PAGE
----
Is tradition an obstacle for newcomers to your church? Photo: Lisa A
Four years ago, after a devastating church fire, the Rev. Canon Dr. Cathie Crawford Browning and the congregation of St. John the Evangelist in Thorold, Ont., were both headed in the wrong direction. Both rector and members were exhausted. Attendance was down. Financial giving was dwindling. Participation in ministries was on the wane.
“For the first time in my 20 years of ministry, I felt like giving up-and not just moving to a different parish but taking a new path,” Crawford Browning said at an informal Vital Church Planting presentation.
All that began to change when, at a dinner party, she met Peter Warkentin, the past moderator of nearby Southridge Community Church, which began life as a small Mennonite Brethren congregation but became a large successful place of worship with a parking lot for hundreds of cars. “I was well aware of this church and I was mostly jealous of this huge vibrant place that was alive with young people,” said Crawford Browning at the conversational session moderated by the Rev. Connie den Bok.
Warkentin and his wife took the rector up on her invitation to visit St. John’s, a visit that would eventually start the rector and the church on a new path. Crawford Browning thought Warkentin would be taken with the church’s friendly attendants, simplified alternative service, $400,000 organ and brilliant organist. “I thought he’d be really impressed,” she said. But when she asked him what he thought, he replied, “‘Maybe we can we have coffee some time.’ “
Kindly but frankly, Warkentin told her that he and his wife-both churchgoers since toddlerhood, were “lost and intimidated” by the Anglican liturgy. And he thought the people worshipping there were not engaged and if they were not engaged, neither would those she wanted to attract be engaged. He admitted that he never knew what book or what page he should be reading from, even with the help of kindly parishioners who saw their distress.
That summer, Crawford Browning attended a service at Southridge and was blown away. “The music was top-notch, upbeat and alive, and the sermon was drop-dead gorgeous, one of the best three I have ever heard,” she said. Forty-seven at the time, she noted that most congregants were younger than she, some a lot younger. “I started praying to God to show me what it would take to lead that many people in church,” she said.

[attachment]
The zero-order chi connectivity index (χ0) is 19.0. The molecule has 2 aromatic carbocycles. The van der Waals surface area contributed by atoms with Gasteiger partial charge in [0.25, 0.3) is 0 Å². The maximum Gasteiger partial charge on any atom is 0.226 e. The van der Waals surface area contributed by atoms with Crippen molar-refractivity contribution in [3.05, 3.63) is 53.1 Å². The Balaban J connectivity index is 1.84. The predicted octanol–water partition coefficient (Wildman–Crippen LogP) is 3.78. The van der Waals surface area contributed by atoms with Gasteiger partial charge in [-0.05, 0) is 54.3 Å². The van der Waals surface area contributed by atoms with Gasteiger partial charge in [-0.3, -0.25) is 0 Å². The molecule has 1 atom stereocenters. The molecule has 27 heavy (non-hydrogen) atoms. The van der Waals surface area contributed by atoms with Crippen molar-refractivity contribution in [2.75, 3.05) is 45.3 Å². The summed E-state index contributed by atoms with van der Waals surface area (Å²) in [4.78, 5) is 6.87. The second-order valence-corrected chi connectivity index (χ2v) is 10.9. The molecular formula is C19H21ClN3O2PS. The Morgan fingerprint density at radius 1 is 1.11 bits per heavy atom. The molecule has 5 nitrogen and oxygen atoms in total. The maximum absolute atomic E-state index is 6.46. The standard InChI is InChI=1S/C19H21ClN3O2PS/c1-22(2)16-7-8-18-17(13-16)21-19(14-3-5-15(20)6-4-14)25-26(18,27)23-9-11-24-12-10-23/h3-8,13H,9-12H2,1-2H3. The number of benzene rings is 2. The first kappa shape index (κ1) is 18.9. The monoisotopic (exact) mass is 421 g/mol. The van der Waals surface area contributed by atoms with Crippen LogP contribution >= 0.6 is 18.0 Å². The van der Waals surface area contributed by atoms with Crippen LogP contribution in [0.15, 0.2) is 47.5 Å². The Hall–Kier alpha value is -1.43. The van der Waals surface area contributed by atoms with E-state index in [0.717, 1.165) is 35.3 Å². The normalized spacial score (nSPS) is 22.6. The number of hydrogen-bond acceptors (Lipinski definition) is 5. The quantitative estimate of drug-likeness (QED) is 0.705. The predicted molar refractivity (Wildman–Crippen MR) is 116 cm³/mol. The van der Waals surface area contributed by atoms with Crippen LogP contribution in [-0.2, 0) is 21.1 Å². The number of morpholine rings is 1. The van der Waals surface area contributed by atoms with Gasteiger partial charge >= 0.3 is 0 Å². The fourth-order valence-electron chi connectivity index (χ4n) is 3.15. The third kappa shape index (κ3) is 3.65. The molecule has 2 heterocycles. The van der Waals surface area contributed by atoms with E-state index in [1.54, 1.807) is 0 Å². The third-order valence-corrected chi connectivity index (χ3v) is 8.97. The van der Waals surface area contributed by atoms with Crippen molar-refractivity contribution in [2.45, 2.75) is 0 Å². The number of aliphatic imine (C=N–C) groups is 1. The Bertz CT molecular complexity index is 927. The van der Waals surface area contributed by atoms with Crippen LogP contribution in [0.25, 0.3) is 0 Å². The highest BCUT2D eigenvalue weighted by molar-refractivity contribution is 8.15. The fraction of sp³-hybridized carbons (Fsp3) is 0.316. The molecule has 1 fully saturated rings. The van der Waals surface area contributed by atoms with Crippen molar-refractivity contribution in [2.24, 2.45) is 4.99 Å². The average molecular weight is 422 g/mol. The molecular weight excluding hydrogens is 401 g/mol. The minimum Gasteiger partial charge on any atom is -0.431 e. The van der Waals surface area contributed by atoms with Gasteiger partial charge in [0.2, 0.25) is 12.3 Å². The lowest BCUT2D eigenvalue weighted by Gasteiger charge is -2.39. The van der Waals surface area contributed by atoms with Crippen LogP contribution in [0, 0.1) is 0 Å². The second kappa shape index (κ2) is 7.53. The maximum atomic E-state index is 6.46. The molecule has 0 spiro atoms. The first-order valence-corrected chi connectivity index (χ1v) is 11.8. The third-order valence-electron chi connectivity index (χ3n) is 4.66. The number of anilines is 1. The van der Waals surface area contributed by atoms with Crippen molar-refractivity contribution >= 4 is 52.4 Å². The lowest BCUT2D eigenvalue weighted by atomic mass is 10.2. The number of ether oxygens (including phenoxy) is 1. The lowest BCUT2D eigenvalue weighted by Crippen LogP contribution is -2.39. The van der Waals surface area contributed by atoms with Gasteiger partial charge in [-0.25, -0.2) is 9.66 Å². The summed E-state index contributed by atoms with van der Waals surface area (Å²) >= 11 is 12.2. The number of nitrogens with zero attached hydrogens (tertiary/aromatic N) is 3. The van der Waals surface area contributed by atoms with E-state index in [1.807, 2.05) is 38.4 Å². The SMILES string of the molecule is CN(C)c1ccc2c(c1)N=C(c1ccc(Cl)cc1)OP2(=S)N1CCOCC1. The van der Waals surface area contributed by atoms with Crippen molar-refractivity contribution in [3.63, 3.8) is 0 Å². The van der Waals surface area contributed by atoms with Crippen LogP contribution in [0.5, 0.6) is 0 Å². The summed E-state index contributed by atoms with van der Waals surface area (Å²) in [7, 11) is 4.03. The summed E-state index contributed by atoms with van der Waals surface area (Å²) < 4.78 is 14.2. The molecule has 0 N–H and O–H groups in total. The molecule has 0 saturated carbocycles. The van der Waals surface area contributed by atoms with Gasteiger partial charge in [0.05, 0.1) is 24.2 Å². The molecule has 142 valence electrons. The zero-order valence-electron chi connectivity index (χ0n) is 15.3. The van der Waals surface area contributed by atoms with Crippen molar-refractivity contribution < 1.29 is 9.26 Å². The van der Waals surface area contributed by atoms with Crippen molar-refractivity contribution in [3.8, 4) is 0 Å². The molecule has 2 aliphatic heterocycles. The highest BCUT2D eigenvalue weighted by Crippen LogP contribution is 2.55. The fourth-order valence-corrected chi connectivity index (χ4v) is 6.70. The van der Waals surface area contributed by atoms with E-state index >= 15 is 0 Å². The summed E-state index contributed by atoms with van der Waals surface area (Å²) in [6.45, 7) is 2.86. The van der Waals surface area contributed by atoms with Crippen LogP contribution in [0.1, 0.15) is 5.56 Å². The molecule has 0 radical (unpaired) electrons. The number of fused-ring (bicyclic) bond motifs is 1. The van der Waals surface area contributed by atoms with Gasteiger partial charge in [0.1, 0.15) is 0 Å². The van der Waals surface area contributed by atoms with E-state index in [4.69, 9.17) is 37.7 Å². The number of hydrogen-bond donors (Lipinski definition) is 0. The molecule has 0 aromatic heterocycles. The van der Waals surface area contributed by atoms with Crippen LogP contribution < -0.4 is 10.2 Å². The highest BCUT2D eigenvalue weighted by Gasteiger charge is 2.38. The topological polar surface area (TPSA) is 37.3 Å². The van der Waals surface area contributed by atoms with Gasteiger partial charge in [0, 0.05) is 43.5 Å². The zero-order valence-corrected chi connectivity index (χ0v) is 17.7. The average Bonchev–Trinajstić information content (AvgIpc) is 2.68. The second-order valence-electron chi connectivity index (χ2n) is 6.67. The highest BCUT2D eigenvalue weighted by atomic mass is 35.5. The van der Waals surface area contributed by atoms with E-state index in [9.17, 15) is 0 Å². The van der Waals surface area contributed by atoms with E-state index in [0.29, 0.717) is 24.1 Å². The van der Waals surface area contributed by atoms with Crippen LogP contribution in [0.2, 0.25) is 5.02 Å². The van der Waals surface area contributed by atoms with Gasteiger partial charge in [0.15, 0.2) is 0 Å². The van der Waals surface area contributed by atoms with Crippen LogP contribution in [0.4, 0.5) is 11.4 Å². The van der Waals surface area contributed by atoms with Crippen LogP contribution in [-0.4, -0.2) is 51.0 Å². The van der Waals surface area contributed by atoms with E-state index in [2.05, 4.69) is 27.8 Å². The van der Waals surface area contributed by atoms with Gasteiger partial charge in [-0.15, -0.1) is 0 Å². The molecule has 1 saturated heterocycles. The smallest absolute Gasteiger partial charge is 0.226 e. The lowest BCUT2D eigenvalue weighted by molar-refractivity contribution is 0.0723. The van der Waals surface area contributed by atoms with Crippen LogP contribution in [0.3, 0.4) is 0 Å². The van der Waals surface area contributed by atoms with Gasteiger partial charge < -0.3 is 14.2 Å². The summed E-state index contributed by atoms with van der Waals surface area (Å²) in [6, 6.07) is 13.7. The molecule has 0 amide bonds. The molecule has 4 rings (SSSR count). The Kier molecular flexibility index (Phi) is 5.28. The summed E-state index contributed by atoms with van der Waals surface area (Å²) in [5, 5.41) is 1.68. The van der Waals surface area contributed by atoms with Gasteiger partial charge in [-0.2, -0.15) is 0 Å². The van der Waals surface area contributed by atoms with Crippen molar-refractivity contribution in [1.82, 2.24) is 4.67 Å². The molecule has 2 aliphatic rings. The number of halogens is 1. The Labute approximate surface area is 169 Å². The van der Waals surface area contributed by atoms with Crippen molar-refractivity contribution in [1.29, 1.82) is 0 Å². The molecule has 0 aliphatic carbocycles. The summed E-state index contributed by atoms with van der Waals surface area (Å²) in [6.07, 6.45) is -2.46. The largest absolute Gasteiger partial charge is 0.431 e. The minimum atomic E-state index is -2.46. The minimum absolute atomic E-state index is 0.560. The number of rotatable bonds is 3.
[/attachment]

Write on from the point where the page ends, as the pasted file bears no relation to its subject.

Warekntin agreed to help Crawford Browning “with more grace than I can describe,” and the two began met each Thursday morning for breakfast. He outlined three principles of Southridge’s success.
1. A determination to preach the word of God in relevant and life-transforming ways.
2. Developing a fully engaged and responsible leadership team and developing pastors from within the congregation.
3. Creating a church that kids want to be a part of.
One of the first things Warekentin challenged was her 10-minute Anglican homily. “I had had a professor at Wycliffe who told us that if you haven’t struck oil in 10 minutes, stop drilling,” she said. “But Pete’s response to that was, ‘You are whetting people’s appetites but not feeding them.’ ”
Warkentin also challenged the old Anglican structure of power and decision-making with the rector as CEO of the church corporation, suggesting that she step into a more pastoral role supported by a committed team of lay leaders.
Along with changes to the sermon, came changes to the liturgy, including the removal of some repetitive aspects such as the Apostle’s Creed, which were putting people to sleep. Echoing the rector’s 19-year-old son, who had recently balked at “having to say the same stuff every Sunday,” Warkentin said, “If you want me to read it every week, put it up on a poster.”
More contemporary music was also part of the makeover and this sadly, led to the loss of the church’s outstanding and long-serving organist. And despite its financial woes, the church hired a part-time children’s and youth minister, who is now working full time.
None of this was easy, Crawford Browning says, and there were painful confrontations along the way, including the resignation of the new music director, and the turning backwards of some church members who had seemingly been committed to the new and necessary direction of St. John’s. “Had I not had a mentor to walk with me, I would have capitulated to the resistance,” she said.
Today, the pulpit, choir stalls and pews are gone, but Sunday attendance is up- on average to 125 from 85. A high-tech electronic screen drops down for people to read and sing from. There still are prayers, songs, psalms and (non-Gospel) scripture readings but nothing is written in stone. Crawford Browning commits her sermon to memory so she doesn’t have to read it. Her 21-year-old music student daughter is the new music director and the parish young people are engaged. Even the ladies of the Altar Guild have noticed.
These changes notwithstanding, you still know you’re in an Anglican church, said Crawford Browning, who admits that sometimes she misses the comfort zone of old Anglican liturgy and even the hard pews and kneeling boards. “But I don’t talk a whole lot about being an Anglican anymore, or even about being a Christian,” she said. “I talk about being a follower of Jesus.”